You might say that Osprey pilots are neither fish nor fowl.

Air & Space Magazine

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Ops officer: "No, stupid; it's the Osprey."

Path chosen, Sax began flying the C-12, the twin-engine turboprop Beechcraft King Air. During 100 hours of flight training, he learned skills like aerial refueling and low-altitude flying, "building the way forward," he says, "for what we were going to do later with the Osprey." Next it was on to Pensacola, Florida, where he spent 50 hours flying Bell TH-57 helicopters. Focus areas included autorotations (engine-out landings), hovering, and confined-area landings. Sax earned his wings on September 29, 2005, and moved to New River, where he began MV-22 transition in preparation for flying with an operational squadron.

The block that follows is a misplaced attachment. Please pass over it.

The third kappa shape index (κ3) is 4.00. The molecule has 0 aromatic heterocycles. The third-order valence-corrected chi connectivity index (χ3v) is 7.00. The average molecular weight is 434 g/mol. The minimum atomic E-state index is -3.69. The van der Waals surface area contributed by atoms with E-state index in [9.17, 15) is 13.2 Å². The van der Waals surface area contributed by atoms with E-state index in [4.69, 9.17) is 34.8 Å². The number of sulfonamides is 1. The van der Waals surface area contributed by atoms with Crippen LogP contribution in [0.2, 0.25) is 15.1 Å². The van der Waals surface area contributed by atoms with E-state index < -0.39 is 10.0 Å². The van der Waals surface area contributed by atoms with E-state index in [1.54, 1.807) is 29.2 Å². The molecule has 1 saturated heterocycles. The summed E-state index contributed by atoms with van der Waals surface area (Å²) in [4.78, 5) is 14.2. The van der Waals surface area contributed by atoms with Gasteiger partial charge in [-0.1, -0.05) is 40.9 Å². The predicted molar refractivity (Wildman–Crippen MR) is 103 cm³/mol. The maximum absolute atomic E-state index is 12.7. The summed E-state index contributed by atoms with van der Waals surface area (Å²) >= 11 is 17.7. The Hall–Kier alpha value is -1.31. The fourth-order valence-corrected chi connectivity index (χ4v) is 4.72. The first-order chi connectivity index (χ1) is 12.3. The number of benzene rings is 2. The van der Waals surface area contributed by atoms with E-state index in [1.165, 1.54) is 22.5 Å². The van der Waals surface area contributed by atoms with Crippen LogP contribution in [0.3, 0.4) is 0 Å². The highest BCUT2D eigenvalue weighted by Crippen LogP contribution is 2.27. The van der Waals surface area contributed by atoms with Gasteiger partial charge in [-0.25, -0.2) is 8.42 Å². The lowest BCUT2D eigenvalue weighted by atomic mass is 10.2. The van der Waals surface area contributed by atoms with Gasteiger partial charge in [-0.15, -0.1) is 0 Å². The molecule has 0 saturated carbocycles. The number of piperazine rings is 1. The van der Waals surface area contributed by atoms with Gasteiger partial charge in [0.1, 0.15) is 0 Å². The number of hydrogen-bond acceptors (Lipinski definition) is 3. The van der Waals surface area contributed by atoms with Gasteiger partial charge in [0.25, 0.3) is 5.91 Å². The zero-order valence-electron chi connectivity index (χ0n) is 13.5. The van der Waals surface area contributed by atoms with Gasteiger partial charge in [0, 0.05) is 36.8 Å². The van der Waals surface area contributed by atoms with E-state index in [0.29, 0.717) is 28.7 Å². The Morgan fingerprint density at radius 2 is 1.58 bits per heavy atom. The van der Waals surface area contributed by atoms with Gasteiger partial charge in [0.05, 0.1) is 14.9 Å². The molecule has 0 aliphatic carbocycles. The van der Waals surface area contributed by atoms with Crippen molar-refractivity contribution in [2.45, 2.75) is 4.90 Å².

Other squadron pilots had transitioned from fixed-wing aircraft, like Smith, or from helicopters, like Spaid. "My original intent was to be a Marine," says Spaid of his time as an undergraduate at Texas A&M University, where he majored in geography. "I had no preference for air or ground." It turned out that the only slot available was for a pilot, and one demonstration ride in a T-2C Buckeye a week later sealed his fate. "I was hooked," he says.

In early 2004, after a stint flying CH-46s with the -263, Spaid submitted an Osprey transition request. "I love the -46, but missions could get kind of boring," he says. "You do the same long, slow [missions], day in and day out. With the Osprey, there are a variety of missions you can do in one event—take off as helo, flying high, doing aerial refueling, external loads, and landing as a helo. Time goes by superfast when you're flying [the Osprey]."

Smith has similar feelings: "What is truly cool for me is sitting 50 feet above the ground, just hanging there at zero speed, eyeball level with other aircraft. Then I'm 250 knots. That's still a rush."

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